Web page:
By Mandy Freebairn, Highlighter staff columnist
I was in class when it happened. Scrolling through my Facebook newsfeed during a particularly dull lecture, my mouse settled on the latest post from my favorite magazine, Rolling Stone. The headline was only four words long: “Hillary Clinton for President.” In the article, Rolling Stone owner and co-founder Jann Wenner explains that there is too much at stake this year for a “protest vote:” ergo, we should not vote for Bernie Sanders in this election.
I was shocked. I’m not exaggerating when I say I nearly let out an audible scream in the middle of a crowded lecture hall. If you know me in real life (or are friends with me on Facebook), you know that I’m an outspoken Bernie Sanders supporter. I have shared many a pro-Bernie Rolling Stone article, and I have long pointed to them as one of my favorite unconventional news sources. The endorsement, especially coming from the magazine that Hunter S. Thompson once called home, felt like a betrayal. After publishing so many articles in support of Bernie, the entire magazine goes pro-Hillary just because its 70-year old millionaire owner says so? I was outraged. I made a snarky Facebook status. I told all my friends about it. I seriously reconsidered my long-held dream of someday writing for the magazine.
In my search for answers, I read and reread the article. To his credit, Wenner makes some good points. It clearly wasn’t an easy choice for him; he even admits that his “heart is with” Bernie. He’s correct that Hillary is an extremely qualified candidate, and that this election has higher stakes than we’ve seen in decades. But Wenner also makes some unfounded statements in his attempts to explain his position. He claims that Sanders has a “narrow power base and limited political alliances” in Congress.
This is blatantly untrue. Bernie has been called the “amendment king” of the House of Representatives due to the massive amount of amendments he has passed during his time in office. One could hardly call that accomplishment one of “narrow power,” and it could not have been done if Sanders really did have “limited political alliances.” Wenner also claims that Hillary was “one of those college students in the Sixties who threw herself into the passionate causes of those times.” I’m not sure what he means by this, given that in the sixties, Hillary Clinton was a Young Republican supporting a senator who was endorsed by the KKK.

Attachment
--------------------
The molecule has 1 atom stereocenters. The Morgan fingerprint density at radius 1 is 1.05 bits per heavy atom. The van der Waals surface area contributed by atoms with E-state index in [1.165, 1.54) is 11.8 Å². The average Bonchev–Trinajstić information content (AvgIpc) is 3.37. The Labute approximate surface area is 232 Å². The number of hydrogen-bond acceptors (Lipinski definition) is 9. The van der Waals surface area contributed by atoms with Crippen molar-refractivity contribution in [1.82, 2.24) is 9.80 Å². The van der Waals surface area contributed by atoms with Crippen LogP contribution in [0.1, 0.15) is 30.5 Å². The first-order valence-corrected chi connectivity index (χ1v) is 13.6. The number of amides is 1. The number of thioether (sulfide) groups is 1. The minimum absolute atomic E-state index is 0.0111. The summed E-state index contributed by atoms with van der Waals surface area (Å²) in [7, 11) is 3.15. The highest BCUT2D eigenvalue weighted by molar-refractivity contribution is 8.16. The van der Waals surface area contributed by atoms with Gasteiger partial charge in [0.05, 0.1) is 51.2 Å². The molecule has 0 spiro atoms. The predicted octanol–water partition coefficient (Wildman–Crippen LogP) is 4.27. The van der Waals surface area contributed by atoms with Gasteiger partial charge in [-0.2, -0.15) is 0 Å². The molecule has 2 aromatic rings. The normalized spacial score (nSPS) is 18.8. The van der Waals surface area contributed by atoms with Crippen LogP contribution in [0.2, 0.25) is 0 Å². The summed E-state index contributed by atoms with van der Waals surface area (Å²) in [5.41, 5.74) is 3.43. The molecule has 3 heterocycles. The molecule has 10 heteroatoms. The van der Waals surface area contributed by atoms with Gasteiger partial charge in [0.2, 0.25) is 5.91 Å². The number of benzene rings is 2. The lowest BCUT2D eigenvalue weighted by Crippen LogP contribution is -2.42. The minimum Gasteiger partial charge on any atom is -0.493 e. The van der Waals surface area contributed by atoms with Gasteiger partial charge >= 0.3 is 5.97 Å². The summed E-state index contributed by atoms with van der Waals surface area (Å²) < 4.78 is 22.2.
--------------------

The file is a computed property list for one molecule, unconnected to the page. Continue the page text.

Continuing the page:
These statements were questionable, but the line that really made my heart sink was this one: “I have been to the revolution before. It ain’t happening.” When Jan Wenner’s children lose their soccer games, does he tell them, too, to just give up? Past failure is not a justification for surrender. If it were, Hillary Clinton would’ve thrown in the towel back in 2008. Who is this man to tell me what is or isn’t possible for my generation? Though he veils it well, Wenner is doing what every other centrist Democrat has been doing this election: talking down to Millennial voters who dare to use their brains. We may be cloaked in idealism, but it is not an empty vision. It comes from a foundation of moral and political theory that is all too often ignored by critics.
To be fair, I’m not blaming Rolling Stone as an entity. They have a right to endorse whomever they see fit, and I admire them for publishing a counterargument by contributing writer Matt Taibbi two days later. There should always be room for debate not just among news sources, but within them as well. It is disappointing, though, to see a magazine that has been a cornerstone of youth culture for so long blatantly take a stand against the candidate that has captured the youth vote.